Matthew J. Pallett's answer to What does it feel like to be in a coma? - Quora
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The Zen philosopher Alan Watts put it beautifully when he said those who think all the time have nothing to think about except thoughts so they lose touch with reality and live in a world of illusion.
We readily head towards ideals set by others and fail to realise that, in doing so, we may be getting further away from our own truths. When was the last time you stopped to consider this? When was the last time you stopped to think about what you genuinely wanted from life as opposed to continuing to answer to that noise endlessly chattering away in your head? Ask yourself: “Why am I chasing something that has had its value applied by someone else?”
There is so much to absorb if we slow down and pay attention but we only interested in pushing our realities away; only concerned with doing whatever we can to avoid confronting that monkey in our heads. We continually want for more even though we never find ourselves satisfied. Doesn’t that in itself tell you something?
Just for a second, stop whatever you're doing and get comfortable. A zazen cushion works best for this. But if you haven’t got one, simply sit on the floor, the edge of the sofa, or the chair you're currently on.
Now notice your breathing. Really notice it. Watch your breath as it comes in and again as it goes out. There is nothing else to do. Don't think about anything else but the breath. Just watch it. Count to yourself as you inhale and again as you exhale if that makes it easier.
Thoughts will arise but no one thought or emotion is better than the next with this practice. The key thing here is to spend time sitting with whatever arises and breathing into it instead of feeling as if you need to distract yourself from it.
Recognise and acknowledge your thinking as just thinking before returning your focus to the breath. Do this time and time again, regularly. Remember, you are more than your thoughts. You are more than your thinking.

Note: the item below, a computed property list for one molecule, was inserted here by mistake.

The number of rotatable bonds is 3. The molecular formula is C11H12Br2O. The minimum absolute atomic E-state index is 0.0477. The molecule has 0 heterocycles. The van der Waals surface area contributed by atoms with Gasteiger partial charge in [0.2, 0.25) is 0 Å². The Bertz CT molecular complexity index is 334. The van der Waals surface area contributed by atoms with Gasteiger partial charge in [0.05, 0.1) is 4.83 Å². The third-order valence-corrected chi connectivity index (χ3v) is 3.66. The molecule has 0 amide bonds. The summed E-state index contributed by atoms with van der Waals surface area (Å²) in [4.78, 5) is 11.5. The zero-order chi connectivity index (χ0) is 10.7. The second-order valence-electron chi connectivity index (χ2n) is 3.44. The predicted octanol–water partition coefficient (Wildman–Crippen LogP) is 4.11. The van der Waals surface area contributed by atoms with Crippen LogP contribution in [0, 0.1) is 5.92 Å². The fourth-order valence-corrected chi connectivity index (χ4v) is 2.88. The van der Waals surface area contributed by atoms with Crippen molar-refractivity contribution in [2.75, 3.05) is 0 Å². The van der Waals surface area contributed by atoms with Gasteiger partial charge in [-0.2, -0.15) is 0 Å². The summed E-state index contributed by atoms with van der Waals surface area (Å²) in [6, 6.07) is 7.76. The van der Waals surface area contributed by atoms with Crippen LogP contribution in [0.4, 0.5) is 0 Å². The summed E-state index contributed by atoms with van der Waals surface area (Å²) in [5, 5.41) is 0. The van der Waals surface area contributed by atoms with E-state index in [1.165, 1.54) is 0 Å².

[N]otice your breathing. Really notice it. There is nothing else for you to do. Watch your breath as it comes in and again as it goes out. Don't think about anything else but the breath. Watch it. Count to yourself as you inhale and again as you exhale if that makes it easier.
It's important to understand that your mind will wander when you start doing this, but you're not doing anything wrong. It's what our minds are designed to do.
Imagination is a powerful thing. It is one of the reasons why we, as a race, have managed to put man on the moon. It is one of the reasons we can engineer magnificent bridges and dams in an effort to improve our human experience. It is why we can start vaccinating people from scratch a matter of months after discovering a new virus.
Through this practice, I realised that whatever I believed, whatever I was thinking, whatever I imagined, was the root cause of all my suffering. Whatever I was thinking separated me from, and closed me off to, how I experienced the world. Whatever I thought removed me from reality. There is a true, expansive space beyond your thinking.
I became aware that everything is connected on a level that I still haven’t found the right words to describe, even after all these years. I truly believe I transcended myself and, in the process, realised I already had all the answers I had been looking for. The truth is already there. The truth is silent.
To quote the Zen practitioner, Steve Hagen:
“There is nothing to prove, nothing to figure out, nothing to get, nothing to understand. When we finally stop explaining everything to ourselves, we may discover that in silence, complete understanding is already there.”
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